Bacteria and Cyanobacteri


Fig: A generalized bacterial cell



Bacteria are unicellular prokaryotes. They lack true nucleus and other membranous bound organdies. Some species form colonies. Most prokaryotic have diameter between 1-5Am. Bacterial cell is composed of following structures: flagella, cell envelope, cell membrane, cytoplasmic matrix, spores.

The Cell Surface or Envelope

Cell envelope is composed of cell wall. In some bacteria structures lie slime and capsule are also present.

(a)       Cell wall

Cell wall is present beneath the extra cellular substances. It is present outside the cytoplasmic membranes. It is rigid structure. It determines the shape of the bacteria. Cell wall also protects the cells from the osmotic lysis. Cell wall is absent in Mycoplasma. The cell wall is essential for the survival of many bacteria. The antibiotic penicillin is able to kill bacteria by inhibiting a step in the synthesis of peptidoglycan.

Composition of cell wall

  1. The cell walls of most bacteria have a unique macromolecule called peptidoglycan. Its amount is different in different types of bacteria. It is composed of long framework of glycan (glucose) chains. These glycan chains are linked with peptide fragments.
  2. The intact cell wall also contains some molecules of sugar, techoic acid, lipoproteins and Lipopolysaccharides. These molecules are linked to peptidoglycan.
  3. The cell wall structure present in gram-positive and gram‑

negative bacteria is absent in some bacteria. Some bacteria have no cell wall at all. The cell wall of Archaeobacteria is different from the Eubacteria. Archaeobacteria do not contain peptidoglycan. Their cell wall is composed of proteins, glycoprotein and polysaccharides.

Gram staining technique

This technique was discovered by Christian Gram. There are two dyes used in Gram staining technique: Crystal violet (purple) is primary dye and Red dye (safranine or eosin) is Secondary dye Different bacteria show different response to gram stainin procedure. So bacteria are divided into two groups on the basis this response:

(a) Gram positive bacteria

They are stained purple with this staining technique. They forms CV-1 complex (Crystal violet complex 1) and retain the primary dye colour. Gram positive bacteria have simple cell wall. It has large amount of peptidoglycan. It has lesser amount of lipopolysaccharide. Examples: Staphylococcus, Bacillus, Corynebaclerium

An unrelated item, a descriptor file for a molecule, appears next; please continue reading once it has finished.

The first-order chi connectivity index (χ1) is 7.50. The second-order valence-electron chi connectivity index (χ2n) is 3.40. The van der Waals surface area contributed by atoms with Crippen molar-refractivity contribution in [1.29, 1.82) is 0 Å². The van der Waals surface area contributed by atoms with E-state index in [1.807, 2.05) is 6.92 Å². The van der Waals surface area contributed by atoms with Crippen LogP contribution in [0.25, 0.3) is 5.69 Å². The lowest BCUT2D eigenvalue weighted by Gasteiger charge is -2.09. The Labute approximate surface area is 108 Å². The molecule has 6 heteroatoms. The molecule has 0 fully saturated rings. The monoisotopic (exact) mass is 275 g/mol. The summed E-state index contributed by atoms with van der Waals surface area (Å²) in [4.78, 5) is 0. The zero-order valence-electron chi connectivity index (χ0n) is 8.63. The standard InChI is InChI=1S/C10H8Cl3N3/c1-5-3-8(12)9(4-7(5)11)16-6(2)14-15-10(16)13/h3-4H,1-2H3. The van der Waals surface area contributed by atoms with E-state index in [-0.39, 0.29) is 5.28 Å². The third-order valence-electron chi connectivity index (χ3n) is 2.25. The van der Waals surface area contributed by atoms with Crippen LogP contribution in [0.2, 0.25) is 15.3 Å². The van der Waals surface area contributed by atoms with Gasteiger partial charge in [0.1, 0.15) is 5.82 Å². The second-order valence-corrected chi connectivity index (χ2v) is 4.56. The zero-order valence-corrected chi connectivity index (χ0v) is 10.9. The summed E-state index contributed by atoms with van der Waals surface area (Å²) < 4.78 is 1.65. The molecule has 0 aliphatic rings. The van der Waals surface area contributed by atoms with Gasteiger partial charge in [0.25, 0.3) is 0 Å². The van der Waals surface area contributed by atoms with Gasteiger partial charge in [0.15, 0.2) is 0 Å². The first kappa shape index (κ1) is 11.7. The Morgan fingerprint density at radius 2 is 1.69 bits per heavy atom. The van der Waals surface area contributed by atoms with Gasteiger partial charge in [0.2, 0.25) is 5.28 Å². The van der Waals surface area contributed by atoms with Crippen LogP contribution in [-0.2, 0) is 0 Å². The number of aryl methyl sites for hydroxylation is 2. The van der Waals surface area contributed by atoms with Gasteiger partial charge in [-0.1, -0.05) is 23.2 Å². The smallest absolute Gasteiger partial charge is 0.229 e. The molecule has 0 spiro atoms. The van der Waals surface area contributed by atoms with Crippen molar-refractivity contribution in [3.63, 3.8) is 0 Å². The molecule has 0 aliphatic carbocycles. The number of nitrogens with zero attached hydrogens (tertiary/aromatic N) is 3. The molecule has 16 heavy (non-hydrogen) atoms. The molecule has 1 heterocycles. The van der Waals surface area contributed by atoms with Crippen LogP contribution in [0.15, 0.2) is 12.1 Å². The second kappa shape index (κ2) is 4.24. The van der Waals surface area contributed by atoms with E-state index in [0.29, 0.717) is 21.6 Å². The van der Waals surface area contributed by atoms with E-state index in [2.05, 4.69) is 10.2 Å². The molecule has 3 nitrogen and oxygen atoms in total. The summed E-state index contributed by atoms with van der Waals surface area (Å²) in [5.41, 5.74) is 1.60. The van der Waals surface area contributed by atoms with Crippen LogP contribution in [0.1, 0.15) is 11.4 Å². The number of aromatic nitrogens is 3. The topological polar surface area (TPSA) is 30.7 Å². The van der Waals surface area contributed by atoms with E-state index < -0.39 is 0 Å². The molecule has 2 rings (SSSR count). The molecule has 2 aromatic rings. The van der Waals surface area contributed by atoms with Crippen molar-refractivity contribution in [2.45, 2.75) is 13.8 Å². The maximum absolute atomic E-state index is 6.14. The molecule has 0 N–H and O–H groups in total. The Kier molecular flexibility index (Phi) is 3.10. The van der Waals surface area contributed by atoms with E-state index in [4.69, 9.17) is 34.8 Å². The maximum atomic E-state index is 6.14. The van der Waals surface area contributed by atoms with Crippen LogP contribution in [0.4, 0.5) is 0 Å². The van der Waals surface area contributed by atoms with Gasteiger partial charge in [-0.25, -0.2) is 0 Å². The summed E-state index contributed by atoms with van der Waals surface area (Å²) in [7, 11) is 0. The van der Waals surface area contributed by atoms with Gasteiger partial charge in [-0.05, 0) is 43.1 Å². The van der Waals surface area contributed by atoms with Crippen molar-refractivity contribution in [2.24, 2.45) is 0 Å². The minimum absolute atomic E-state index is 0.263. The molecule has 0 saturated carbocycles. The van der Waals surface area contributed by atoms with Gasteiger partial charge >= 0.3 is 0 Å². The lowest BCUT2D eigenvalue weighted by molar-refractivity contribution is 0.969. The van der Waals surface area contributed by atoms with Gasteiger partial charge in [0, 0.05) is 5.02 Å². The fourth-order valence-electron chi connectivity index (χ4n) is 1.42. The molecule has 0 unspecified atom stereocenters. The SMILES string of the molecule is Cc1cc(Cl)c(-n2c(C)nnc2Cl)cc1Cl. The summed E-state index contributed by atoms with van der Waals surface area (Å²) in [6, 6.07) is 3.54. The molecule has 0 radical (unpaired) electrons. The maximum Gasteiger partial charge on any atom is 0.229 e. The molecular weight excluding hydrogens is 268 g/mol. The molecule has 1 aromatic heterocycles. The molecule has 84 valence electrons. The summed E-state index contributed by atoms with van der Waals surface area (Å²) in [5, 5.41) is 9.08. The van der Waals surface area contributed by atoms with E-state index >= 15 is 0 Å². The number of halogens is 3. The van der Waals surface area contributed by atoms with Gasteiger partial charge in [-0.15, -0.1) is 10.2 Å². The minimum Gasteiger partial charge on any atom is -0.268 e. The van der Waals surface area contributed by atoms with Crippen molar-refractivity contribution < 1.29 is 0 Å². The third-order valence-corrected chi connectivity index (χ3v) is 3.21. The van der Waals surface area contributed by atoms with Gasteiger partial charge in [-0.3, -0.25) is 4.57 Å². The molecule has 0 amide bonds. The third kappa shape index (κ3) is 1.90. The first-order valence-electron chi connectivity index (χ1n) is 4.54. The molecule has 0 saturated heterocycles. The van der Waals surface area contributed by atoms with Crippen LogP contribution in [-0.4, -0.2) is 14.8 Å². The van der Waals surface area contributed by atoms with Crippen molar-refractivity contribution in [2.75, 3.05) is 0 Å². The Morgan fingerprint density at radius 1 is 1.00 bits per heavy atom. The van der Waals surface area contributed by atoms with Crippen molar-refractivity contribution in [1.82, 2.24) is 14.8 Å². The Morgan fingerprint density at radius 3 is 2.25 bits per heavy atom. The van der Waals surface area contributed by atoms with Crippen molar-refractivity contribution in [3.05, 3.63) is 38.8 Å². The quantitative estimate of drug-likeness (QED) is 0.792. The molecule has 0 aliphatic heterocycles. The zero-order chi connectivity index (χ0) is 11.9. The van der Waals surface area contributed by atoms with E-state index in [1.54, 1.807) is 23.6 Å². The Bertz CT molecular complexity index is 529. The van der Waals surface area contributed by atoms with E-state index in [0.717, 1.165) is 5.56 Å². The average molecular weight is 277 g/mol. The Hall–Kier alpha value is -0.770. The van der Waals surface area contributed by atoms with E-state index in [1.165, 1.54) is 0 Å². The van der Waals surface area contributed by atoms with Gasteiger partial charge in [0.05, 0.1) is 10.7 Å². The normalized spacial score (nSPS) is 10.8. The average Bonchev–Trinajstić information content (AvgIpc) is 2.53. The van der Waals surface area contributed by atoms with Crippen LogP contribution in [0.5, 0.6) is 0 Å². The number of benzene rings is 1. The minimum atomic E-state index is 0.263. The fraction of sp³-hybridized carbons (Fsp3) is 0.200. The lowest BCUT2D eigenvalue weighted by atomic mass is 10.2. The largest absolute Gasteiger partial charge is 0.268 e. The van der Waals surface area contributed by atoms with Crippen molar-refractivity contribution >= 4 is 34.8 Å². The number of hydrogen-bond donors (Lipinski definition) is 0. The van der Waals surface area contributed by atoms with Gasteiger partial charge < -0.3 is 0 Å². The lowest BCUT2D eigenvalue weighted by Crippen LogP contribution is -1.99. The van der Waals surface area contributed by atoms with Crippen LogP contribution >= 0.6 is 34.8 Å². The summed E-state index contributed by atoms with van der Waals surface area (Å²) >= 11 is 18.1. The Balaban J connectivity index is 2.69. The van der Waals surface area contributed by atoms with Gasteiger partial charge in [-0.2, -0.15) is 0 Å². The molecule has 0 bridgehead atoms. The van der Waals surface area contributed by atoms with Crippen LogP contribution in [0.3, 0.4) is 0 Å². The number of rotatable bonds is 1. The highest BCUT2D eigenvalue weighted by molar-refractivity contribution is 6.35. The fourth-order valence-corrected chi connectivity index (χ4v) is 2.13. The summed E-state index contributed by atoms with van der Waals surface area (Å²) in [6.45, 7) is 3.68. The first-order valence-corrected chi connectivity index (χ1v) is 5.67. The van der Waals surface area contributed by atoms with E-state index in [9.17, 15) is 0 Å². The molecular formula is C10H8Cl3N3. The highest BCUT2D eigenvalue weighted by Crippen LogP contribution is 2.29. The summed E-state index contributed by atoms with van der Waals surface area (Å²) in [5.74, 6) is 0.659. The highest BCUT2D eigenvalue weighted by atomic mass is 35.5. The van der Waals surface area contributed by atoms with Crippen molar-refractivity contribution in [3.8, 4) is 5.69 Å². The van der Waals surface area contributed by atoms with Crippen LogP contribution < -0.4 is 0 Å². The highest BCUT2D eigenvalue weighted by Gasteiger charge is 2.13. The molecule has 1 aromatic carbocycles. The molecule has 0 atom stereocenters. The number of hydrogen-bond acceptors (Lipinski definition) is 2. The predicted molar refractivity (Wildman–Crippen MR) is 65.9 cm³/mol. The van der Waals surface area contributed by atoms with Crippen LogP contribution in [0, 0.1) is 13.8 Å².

There are following characteristics are generally present in a Gram-positive bacterium:

I. Cytoplasmic lipid membrane

  1. Gram-positive bacteria have only one membrane layer
  2. Thick peptidoglycan layer. Teichoic Acids and I ipoids are present. They form lipoteichoic acids. It acts as chelating agents, and also for certain types of adherence.
  3. Capsule polysaccharides (only in some species)
  4. Flagellum (only in some species) if present, it contains two rings for support.

(b) Gram Negative bacteria: They are stained pink with this staining technique. They retain secondary dye colour. Gram negative bacteria have lesser amount of peptidoglycan. It has more complex structure. An outer membrane of lipopolysaccharides is present outer to the peptidoglycan layer. Gram negative species are more dangerous than the Gram positive bacteria. The lipopolysaccharides layer is often toxic. This layer protects the bacteria from the immune system of host. Gram negative bacteria are more resistant to antibiotics. Its examples is Pseudomonas.

There are following characteristics of Gram negative bacteria



I. Cytoplasmic membrane

  1. Thin peptidoglycan layer (which is much thinner than in Gram-positive bacteria)
  2. Outer membrane containing lipopolysaccharide outside the peptidoglycan layer
  3. Porins exist in the outer membrane, which act like pores for particular molecules
  4. There is a space between the layers of peptidoglycan and the secondary cell membrane called the periplasmic space
  5. The S-layer is directly attached to the outer membrane, rather than the peptidoglycan
  6. If present, flagella have four supporting rings instead of two
  7. No teichoic acids or lipoteichoic acids are present


Fig: Gram positive and Gram negative cell wall


(b) Capsule

Some bacteria produce capsule out side the cell waII. It is made up of repeating units of polysaccharides Or proteins or both. The capsule is tightly bound with the cell wall. It has thick and gummy nature. It makes the encapsulated bacteria sticky. Bacteria can attach with the substrate with their capsule. It also helps bacteria to attach with each other and form colonies. Capsule makes the bacteria resistant to antibiotics.


Some bacteria are coveted with loose, soluble shield of macromolecules called slime. Slime provides greater pathogenicity to bacteria. It protects the bacteria against Phagocytosis.


Fimbriae are fine filaments of protein. These are just 2— 10 nano metres in diameter and up to several micrometers in length. They are distributed over the surface of the cell. They resemble fine hairs when seen under the electron microscope. Fimbriae are involved in attachment to solid surfaces or to other cells. These are also essential for the virulence of some bacterial pathogens.


Pili are hollow, non-helical and filamentous appendages present on cell wall. Pili are smaller than the flagella. True pili are present only in gram-positive bacteria. They are made up of special proteins called pilin. Pili are not involved in locomotion. They are primarily involved conjugation. Conjugation is a mating process. Some pili are used for the attachment of bacteria with various surfaces.

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